This past summer Engineers Without Borders–USA (EWB) sent a small team of engineers to Simwatachela, Zambia, a very remote village in sub-Saharan Africa, to install drinking water wells to over 10,000 villagers.
“While potable water is important to the villagers, it means so much more to them than clean drinking water,” explained Jennifer Sloan Ziegler, Ph.D., EI, A.M.ASCE, who served as the project manager during the preassessment trip in 2013. “It means the villagers have a constant source of water to grow their crops, thus reducing deaths caused by starvation and malnutrition. It means the parents can see their children grow to adulthood.
“But probably most importantly to the parents, it means the Zambian Government will [enable] teachers in this extremely rural area to provide the children with basic education – something they have been denied until this point.”
All the time they were working on the water wells, Ziegler heard the Zambian parents say over and over again, “I want my children to grow up in a better place than I did.”
“That is why I do what I do, because I believe I can effect a change in the world,” stressed Ziegler, who as a student at Mississippi State University in 2010/2011 helped create the school’s first EWB chapter.
“There’s a strange rule in Zambia,” she added, “that states that even if a village has a schoolhouse, [and] if there is no access to clean water, the government will not provide a teacher to the village. Two of the villages in Simwatachela have schoolhouses but no teachers. That will change when this project is completed in a few years. I am proud that the children in 2 villages in the chiefdom will be able to attend schools with teachers because of the EWB project.”
If humanitarian efforts are Ziegler’s passion, then bridging the gap between engineering and public policy is her ambition.
“I believe that successful environmental regulation and politics requires an interdisciplinary approach between engineering, science, and policy,” says Ziegler, who is now serving a 2014 National Sea Grant College Program, Dean John A. Knauss Marine Policy Fellowship in the office of Senator Maria Cantwell [D-Washington], where she advises the Senator on marine policy. “This is the principle upon which I built my dissertation research and am now building my career. Being trained as an engineer, I strongly believe that my background allows me to bring strong technical knowledge to the table when developing effective policy. My technical knowledge and background are unconventional as I have sought to bridge engineering and policy in coastal and estuarine areas.”
Presently, Ziegler has had the opportunity to work on a bipartisan bill (S.507/HR-1208) on Capitol Hill to create a national park – in 3 states: Washington, New Mexico, and Tennessee – that would preserve historic sites and artifacts involved in the development of nuclear energy and the making of the atomic bomb. Upon its establishment, the Manhattan Project National Historical Park will share the ethical, cultural, and scientific implications of the first atomic weapon and its positive and negative impacts.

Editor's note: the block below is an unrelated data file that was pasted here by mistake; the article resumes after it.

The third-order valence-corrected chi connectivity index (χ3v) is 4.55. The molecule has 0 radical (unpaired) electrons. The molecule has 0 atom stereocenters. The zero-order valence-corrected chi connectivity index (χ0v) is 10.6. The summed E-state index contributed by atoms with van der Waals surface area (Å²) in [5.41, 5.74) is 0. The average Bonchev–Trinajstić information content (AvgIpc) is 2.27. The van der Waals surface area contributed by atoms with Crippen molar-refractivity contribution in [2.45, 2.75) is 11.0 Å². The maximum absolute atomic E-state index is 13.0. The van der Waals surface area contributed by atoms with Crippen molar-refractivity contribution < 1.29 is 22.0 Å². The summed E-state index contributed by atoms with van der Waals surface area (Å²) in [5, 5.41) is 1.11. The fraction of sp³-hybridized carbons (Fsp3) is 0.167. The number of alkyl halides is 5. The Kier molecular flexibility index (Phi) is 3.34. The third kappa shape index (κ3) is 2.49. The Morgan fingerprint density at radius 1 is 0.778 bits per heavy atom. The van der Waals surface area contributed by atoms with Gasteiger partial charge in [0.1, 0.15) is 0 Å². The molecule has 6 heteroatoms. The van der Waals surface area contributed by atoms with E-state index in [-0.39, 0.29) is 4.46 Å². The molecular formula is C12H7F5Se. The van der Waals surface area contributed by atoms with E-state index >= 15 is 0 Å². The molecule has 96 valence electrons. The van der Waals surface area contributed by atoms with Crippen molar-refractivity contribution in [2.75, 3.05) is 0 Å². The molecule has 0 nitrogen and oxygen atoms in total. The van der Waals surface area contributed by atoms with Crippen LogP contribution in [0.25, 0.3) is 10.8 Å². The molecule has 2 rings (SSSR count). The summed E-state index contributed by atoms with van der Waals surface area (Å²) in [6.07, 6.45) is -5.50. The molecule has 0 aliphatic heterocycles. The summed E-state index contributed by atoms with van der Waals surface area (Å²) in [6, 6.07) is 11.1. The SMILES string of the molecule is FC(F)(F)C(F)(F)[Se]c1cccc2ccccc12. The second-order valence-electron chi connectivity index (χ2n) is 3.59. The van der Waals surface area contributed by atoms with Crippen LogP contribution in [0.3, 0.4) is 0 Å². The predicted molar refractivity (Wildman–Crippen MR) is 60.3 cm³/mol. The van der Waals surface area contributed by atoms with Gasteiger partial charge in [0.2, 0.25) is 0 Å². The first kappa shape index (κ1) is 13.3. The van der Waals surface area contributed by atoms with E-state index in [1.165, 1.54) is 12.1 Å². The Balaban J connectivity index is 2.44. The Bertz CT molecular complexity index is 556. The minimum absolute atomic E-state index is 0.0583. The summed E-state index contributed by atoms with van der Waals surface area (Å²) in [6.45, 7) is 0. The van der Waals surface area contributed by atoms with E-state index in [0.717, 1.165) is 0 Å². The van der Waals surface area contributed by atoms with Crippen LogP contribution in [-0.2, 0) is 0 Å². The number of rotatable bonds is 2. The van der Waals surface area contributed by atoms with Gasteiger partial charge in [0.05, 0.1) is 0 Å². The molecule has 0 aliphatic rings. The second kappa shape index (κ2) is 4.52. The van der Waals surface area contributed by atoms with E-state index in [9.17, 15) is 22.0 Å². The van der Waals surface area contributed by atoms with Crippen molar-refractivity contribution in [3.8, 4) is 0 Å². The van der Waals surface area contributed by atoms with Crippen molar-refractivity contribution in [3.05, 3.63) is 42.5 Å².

“I have decided to develop my career using my technical background [to inform] marine policy, as this area is vital to the country,” notes Ziegler, who served as lecturer for the Aerospace Engineering Department at Mississippi State University in 2013. “I believe that marine policy is where I can affect the most change for a better prospect for future generations.
“Through my coursework, internships, and now my job, I see how the interaction between engineering and policy can result in attainable environmental standards. I have embarked on building a career [and developing abilities which can] inform scientific-based change in coastal and estuarine policy.”
In her capacity as a Knauss Marine Policy Fellow, Zeigler says she works to help reinforce Senator Cantwell’s position on natural resources, ocean, and marine issues, as well as issues relating to the U.S. Army Corps of Engineers. Since beginning her Fellowship in January 2013, Zeigler says she has learned how Capitol Hill works and believes it will help her career goal of translating science and engineering into policy.
“My hope,” concluded Zeigler, who is a member of the National Board of Directors for the National Association of Engineering Student Councils and the Gulf of Mexico Alliance’s Integrated Ecosystem Assessment Committee, “is that by being a New Face of Civil Engineering, I will [help] increase awareness of the importance of bridging the gap between engineering and policy, and exemplify to others the importance of technical advisers in policy, [not to mention] alternative career options for someone with an engineering background.”